The Aero includes a power adapter and a standard USB 3.0 cable, but doesn't have a car charger. Only the USB cable is needed when the drive is plugged in to a computer and the power adapter is only for charging it when you're out and about. In my testing, the drive did indeed work as a bus-powered device with both USB 3.0 and USB 2.0 ports.

On top, the Aero has three tiny LED lights that show the status of the power, the Wi-Fi network, and the charging process. On another side, it has a battery gauge, similar to one used with many laptops' batteries. The gauge has a small button that turns on an array of four white lights, each representing 25 percent of the battery capacity.

The Patriot Aero has a battery gauge so you can quickly check its battery life.
The Patriot Aero has a battery gauge so you can quickly check its battery life. Dong Ngo/CNET

A versatile portable drive
There's nothing to setting up the Patriot Aero. Out of the box, it's formatted in exFAT file format, meaning it works as a blank external hard drive with both Windows PCs and Macs, without any restriction, as soon as you turn it on and plug it in. When plugged into a computer via USB, the drive also started charging its battery, which, in the case of my review unit, was totally out of juice by default.

Once the battery is charged, the drive can also work as a mobile wireless storage device. Note that it can work as either a mobile wireless storage device (battery-powered) or a portable external hard drive (plugged in, not broadcasting Wi-Fi), but not both at once.

In short, in my testing, the Patriot Aero worked just like any other bus-powered portable drive on the market, such as the Seagate Backup Plus or the WD My Passport Ultra, with an exception that it has a power button.

The Patriot Aero has a Web interface for managing it via connected computers.
The Patriot Aero has a Web interface for managing it via connected computers. Dong Ngo/CNET

Functional but limited wireless storage device
To make the Patriot Aero work as a mobile media server, you just need to turn it on without connecting it to a computer. The device then activates its Wi-Fi network using the default network name (or SSID), which is "Patriot." This network is open and you can connect any Wi-Fi-enabled device to it.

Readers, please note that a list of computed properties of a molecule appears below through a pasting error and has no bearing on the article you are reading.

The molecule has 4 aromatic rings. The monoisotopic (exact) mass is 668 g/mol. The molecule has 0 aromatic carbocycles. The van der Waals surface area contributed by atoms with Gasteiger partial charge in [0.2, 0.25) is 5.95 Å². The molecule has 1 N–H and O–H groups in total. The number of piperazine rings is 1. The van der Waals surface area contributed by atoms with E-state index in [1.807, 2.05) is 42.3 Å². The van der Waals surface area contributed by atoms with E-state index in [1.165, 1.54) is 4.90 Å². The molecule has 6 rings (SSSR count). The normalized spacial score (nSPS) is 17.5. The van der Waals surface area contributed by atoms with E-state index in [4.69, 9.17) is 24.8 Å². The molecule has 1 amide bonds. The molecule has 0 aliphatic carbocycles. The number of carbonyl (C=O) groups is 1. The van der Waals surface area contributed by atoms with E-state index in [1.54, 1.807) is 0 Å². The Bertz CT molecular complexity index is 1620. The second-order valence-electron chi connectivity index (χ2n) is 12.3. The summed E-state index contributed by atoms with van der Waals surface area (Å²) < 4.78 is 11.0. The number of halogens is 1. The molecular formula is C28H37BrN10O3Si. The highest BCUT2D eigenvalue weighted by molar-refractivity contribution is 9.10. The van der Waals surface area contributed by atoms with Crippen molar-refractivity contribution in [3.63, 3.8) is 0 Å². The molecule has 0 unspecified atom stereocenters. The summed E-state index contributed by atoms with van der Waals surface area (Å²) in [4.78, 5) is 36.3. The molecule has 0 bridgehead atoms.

You can further customize the Aero's Wi-Fi network and other settings using its Web interface from a computer or the freely downloadable Patriot Connect app from a tablet or smartphone.

The Web interface -- which is accessible at the default IP address 10.10.10.254 -- makes it possible to change a few settings of the device, including its name, the Wi-Fi network's name, and its encryption. Apart from the interface, any connected computer can also use the Aero as a network storage server (NAS).

You can browse it with Windows Explorer on a Windows computer, and on a Mac it automatically appears in the Finder. To access data stored on it, you need to use the default admin account, which is admin for both username and password. The entire drive is shared as one public share folder called, appropriately, "Public." Once this share folder is opened, you can make shortcut or map a network drive to it, just as you can do with any NAS sever.

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About The Author

CNET editor Dong Ngo has been involved with technology since 2000, starting with testing gadgets and writing code for CNET Labs' benchmarks. He now manages CNET San Francisco Labs, reviews networking and storage products, and also writes about other topics from online security to new gadgets and how technology impacts the life of people around the world.